A practical guide to the documents and resources you will need to employ a skilled migrant
We know that many businesses are unfamiliar with employing overseas workers and have concerns about the process and the legalities. But in order to get the best global talent, we think the only way forward is for companies to be prepared to recruit from the overseas talent pool – possibly even employing someone they won’t meet in person until they begin work.
We have created this free resource to help you navigate the issues of employing candidates to ensure you meet the correct criteria outlined by Immigration New Zealand when recruiting for your role.
Step 1: Become an accredited employer
From 2021, all employers must become an Accredited Employer before they can hire candidates from overseas. To become accredited, you will need to comply with the following requirements:
- Sound Financial Position
You will need to show revenue, profit and equity levels that can sustain employment and the additional staff you seek to employ.
- Human Resources Policies and Processes
You need evidence that you actively comply with current employment standards and have in place good workplace practices and policies to make the work environment safe and free from discrimination; create working relations that are fair and equitable; provide opportunities for upskilling and development; ensure pay equity and pay parity.
- Commitment to Training Locals
You will need to show you actively train and employ New Zealand citizens or residence class visa holders when possible.
That training will need to show upskilling in areas that provide readily-transferrable skills, or new skills for lower skilled staff, creating pathways for promotion and pay rises.
- Good Workplace Practices
This includes a history of compliance with all immigration and employment New Zealand laws including but not limited to:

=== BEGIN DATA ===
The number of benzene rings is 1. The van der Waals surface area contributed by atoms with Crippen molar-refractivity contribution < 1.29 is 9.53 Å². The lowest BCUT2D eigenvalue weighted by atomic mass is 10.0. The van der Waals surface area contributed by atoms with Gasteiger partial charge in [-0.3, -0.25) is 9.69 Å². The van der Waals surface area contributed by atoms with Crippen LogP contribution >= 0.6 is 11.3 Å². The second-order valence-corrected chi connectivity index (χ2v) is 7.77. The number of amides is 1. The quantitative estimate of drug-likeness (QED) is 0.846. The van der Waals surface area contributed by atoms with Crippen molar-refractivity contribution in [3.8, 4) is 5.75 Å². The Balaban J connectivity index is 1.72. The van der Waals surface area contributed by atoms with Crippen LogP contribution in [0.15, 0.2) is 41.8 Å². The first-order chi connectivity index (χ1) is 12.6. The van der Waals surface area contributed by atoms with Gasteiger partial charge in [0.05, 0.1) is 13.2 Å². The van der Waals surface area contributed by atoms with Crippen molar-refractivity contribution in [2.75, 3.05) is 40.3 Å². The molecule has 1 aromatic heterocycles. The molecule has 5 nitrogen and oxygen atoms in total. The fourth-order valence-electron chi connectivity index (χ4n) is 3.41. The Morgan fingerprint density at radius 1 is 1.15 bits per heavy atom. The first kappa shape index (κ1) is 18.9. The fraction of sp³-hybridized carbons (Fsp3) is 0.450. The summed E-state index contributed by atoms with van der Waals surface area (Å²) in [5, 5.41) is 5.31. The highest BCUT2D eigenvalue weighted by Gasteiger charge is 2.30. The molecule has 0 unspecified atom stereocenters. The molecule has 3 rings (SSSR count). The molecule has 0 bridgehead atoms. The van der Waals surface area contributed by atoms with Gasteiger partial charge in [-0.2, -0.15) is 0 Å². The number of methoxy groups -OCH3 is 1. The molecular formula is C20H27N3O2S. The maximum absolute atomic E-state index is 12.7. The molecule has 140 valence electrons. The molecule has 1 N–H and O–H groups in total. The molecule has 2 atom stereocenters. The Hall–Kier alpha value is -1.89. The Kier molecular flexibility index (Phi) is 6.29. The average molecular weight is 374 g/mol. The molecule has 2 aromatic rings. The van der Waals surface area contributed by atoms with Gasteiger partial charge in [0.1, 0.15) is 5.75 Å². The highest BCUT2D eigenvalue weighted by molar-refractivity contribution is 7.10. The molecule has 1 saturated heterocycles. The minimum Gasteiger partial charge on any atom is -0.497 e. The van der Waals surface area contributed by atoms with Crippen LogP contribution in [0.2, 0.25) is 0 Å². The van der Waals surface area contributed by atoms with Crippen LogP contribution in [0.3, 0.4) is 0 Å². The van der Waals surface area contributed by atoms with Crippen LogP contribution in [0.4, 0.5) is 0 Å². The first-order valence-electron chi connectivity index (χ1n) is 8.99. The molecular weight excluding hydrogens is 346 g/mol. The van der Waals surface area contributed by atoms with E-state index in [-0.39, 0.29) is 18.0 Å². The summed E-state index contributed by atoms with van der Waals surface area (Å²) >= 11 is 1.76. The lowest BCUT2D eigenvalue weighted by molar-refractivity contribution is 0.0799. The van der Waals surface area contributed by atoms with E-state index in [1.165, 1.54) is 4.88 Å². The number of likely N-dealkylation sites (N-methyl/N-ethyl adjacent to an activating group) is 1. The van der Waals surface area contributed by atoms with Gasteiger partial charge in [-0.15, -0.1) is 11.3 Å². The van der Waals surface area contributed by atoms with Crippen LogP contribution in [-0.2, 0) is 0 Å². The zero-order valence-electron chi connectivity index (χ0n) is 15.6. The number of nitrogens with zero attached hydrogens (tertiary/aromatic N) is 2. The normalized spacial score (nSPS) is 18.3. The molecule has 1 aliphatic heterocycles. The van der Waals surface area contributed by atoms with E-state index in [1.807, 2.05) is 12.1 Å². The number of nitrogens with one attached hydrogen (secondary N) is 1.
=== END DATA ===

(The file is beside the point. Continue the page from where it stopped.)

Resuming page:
- The Immigration Act 2009
- The Accident Compensation Act 2001
- The Minimum Wage Act 1983
- The Health and Safety at Work Act 2015
- Wages Protection Act 1983
- Parental Leave and Employment Protection Act 1987
- The Employment Relations Act 2000
- The Equal Pay Act 1972
- The Holidays Act 2003
If you have been investigated for a breach or found to have breached any of these laws you will need specialised advice on how to proceed with accreditation.
Although this comes into force over the next 18 months immigration officers can already examine a lot of these aspects of your business under the current regime. We expect that to be done more often as the start of the new system approaches.
Step 2: Clarify the job role
Identify the details of the role such as the tasks, qualifications, and experience required, as well as the pay and conditions.
Access the Immigration New Zealand (INZ) website to ascertain remuneration and skill level. This will impact the conditions covered by the work visa.
Step 3: Advertise the vacancy
Some roles will have to be advertised. Some may appear on a skill shortage list avoiding the need for advertising. Using skill shortage lists requires care in their interpretation. It is not just a case of matching the job title to something at appears on the list.